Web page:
For months . . . years . . . the one word that keeps popping up in my personal journal is “overwhelmed.”
Photo Credit: Julia Freeman-Woolpert (stock.xchng)
The everyday barrage of life events used to be enough to tire us and send us to our beds, eager to escape the rushing torrents. But now those commonplace things are almost like white noise in the background of a screaming world. Some of that shrieking is an intentional tactic of those who want to sell us something or divert us from the truth. On the other hand, many of those cries come from those who have been broadsided by life — hurricanes, cancer, poverty, being rolled over by people of privilege who are blind to the consequences of their indifference to others, disconnection from family, death.
Overwhelmed. Do you feel it sometimes?
As I’ve reviewed those journal pages, the notes surrounding this word are often filled with despair, attempts to fix blame on someone other than myself, a desire to exchange my life experience with someone who takes on each day with grace and energy. In other words, a cry for change and relief.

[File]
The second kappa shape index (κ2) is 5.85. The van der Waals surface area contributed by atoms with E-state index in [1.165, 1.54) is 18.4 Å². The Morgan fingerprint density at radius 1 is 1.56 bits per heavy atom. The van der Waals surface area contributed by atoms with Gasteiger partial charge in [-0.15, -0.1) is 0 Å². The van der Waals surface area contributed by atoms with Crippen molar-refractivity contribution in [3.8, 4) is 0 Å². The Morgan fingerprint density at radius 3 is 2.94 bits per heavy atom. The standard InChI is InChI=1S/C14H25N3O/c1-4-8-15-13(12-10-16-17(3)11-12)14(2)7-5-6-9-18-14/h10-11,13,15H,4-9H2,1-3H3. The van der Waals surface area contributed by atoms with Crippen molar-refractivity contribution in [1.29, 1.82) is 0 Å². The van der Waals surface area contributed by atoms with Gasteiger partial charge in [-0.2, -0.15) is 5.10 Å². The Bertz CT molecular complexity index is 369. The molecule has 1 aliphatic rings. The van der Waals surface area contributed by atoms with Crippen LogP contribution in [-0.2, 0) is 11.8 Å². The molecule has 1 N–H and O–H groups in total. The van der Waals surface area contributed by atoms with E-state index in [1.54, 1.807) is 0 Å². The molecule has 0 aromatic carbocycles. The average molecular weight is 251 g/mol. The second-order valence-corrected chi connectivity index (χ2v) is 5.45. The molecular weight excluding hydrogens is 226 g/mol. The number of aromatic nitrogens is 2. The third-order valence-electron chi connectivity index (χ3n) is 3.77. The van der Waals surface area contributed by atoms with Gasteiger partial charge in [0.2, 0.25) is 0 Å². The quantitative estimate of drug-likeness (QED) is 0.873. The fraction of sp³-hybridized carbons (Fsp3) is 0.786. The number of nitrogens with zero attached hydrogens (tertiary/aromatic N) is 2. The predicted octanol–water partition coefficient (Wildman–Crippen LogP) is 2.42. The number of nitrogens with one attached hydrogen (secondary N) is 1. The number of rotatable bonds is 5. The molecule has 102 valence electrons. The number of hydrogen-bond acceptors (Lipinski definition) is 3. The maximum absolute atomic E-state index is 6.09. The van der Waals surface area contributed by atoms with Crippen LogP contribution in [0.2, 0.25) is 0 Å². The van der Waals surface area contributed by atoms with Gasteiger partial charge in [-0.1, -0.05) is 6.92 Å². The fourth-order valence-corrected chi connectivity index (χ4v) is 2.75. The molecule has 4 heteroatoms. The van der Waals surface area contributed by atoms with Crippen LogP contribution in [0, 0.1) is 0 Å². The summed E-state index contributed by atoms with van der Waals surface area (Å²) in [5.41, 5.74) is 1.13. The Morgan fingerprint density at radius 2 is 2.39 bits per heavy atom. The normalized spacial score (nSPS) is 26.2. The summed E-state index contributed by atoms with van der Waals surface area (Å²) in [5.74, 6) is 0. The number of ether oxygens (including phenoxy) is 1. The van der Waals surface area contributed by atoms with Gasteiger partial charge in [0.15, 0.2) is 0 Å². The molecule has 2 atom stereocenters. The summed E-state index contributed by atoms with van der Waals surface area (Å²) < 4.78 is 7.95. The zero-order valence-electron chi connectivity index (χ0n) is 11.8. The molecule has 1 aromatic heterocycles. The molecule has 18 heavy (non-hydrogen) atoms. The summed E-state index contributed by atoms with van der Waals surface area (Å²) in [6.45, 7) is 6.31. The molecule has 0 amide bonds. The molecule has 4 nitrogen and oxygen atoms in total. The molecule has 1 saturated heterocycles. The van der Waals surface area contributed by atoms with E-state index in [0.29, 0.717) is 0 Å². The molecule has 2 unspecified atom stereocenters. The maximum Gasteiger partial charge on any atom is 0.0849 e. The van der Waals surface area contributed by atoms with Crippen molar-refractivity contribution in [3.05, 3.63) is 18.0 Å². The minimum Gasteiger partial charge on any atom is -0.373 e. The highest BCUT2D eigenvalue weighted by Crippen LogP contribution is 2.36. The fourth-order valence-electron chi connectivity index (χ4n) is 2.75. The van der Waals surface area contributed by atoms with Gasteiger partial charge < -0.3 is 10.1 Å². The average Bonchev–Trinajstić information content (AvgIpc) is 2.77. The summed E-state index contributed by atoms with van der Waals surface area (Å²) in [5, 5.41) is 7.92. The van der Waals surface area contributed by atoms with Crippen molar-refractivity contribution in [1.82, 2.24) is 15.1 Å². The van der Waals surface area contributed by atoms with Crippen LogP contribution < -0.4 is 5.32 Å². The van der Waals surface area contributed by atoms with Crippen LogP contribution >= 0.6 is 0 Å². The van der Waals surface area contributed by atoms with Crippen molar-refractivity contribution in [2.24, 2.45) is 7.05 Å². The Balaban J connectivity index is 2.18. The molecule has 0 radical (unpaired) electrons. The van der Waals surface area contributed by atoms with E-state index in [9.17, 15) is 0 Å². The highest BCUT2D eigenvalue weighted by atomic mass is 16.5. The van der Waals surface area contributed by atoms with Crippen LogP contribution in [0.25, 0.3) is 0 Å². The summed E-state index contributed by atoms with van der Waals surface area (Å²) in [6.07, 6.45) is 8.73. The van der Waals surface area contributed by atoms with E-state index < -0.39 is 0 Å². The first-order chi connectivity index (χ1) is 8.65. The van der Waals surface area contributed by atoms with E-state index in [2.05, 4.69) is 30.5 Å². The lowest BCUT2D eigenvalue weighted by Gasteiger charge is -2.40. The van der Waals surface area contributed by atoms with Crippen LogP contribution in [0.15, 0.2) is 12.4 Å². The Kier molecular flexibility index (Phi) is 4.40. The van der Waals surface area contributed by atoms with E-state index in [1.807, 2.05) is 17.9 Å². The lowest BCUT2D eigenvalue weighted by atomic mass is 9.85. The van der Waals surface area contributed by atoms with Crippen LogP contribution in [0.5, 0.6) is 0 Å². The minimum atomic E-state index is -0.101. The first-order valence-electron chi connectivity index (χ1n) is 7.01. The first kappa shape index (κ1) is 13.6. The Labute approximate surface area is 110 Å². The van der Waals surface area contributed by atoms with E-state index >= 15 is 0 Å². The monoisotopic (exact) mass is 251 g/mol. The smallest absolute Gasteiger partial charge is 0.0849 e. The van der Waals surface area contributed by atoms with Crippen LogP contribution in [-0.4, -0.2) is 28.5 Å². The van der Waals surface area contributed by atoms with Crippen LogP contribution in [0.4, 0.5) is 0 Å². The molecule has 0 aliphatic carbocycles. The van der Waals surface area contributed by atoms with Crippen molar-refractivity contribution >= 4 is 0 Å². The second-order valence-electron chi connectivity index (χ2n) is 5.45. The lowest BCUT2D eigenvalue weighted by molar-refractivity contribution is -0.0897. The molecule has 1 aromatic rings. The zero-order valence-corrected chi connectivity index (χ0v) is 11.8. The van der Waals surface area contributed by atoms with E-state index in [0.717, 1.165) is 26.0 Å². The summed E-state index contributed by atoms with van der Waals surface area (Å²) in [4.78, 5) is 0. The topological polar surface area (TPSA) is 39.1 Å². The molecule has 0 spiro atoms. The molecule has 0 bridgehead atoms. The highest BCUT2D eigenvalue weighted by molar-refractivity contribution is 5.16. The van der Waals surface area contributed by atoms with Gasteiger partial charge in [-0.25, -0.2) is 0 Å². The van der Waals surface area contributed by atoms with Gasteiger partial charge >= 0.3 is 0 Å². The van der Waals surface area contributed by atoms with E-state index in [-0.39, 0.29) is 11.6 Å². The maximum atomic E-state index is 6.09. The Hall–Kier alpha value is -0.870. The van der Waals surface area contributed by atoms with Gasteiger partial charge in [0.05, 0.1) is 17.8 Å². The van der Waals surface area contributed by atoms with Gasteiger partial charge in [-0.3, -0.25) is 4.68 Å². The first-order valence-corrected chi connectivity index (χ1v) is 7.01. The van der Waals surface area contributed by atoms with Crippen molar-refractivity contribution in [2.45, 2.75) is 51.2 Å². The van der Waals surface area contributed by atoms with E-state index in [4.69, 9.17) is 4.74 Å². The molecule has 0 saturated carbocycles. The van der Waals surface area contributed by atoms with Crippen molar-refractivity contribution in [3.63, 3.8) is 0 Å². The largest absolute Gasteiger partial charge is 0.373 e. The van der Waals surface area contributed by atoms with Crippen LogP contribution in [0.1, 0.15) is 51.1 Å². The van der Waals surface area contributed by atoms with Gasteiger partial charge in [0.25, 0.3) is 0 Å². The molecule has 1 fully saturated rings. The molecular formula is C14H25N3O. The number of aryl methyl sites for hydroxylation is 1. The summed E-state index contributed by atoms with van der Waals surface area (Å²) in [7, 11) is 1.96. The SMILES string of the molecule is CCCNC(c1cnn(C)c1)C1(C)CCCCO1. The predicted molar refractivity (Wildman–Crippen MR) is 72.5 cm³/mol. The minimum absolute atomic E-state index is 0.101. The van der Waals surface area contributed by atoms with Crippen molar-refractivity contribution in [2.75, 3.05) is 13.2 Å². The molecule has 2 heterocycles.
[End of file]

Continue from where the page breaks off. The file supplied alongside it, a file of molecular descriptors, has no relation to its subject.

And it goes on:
Psalms 77 is an odd text for someone like me — an unschooled theologian taught only by surface readings of scripture, bullet points from countless sermons, and the constant desire to have all of the answers. I hope you’ll turn to this little missive and read it in its entirety.
But you’re probably busy right now and reading this as you scan through dozens of email. In case you are a little overwhelmed and can’t find your way back, let me give you a summary.
- I reached out to God.
- He didn’t answer.
- I find this unsettling because He told me to call.
- I lost sleep.
- I momentarily lost hope.
- Then I remembered.
- I remembered when God delivered me.
- I remembered when God gave me some incredible gifts.
- I remembered that some of those gifts weren’t for me alone. They were meant to be shared with others on the journey.
- And I was satisfied with all of that.
When I’m overwhelmed and I’m desperately trying to move the challenges around me into something I can handle, I am always surprised. By the kindness of a stranger. The concern of a friend. A moment of mercy when justice was deserved. Evidence, even in the face of tragedy, that I am loved by a God who has stirred himself to love me and everyone else.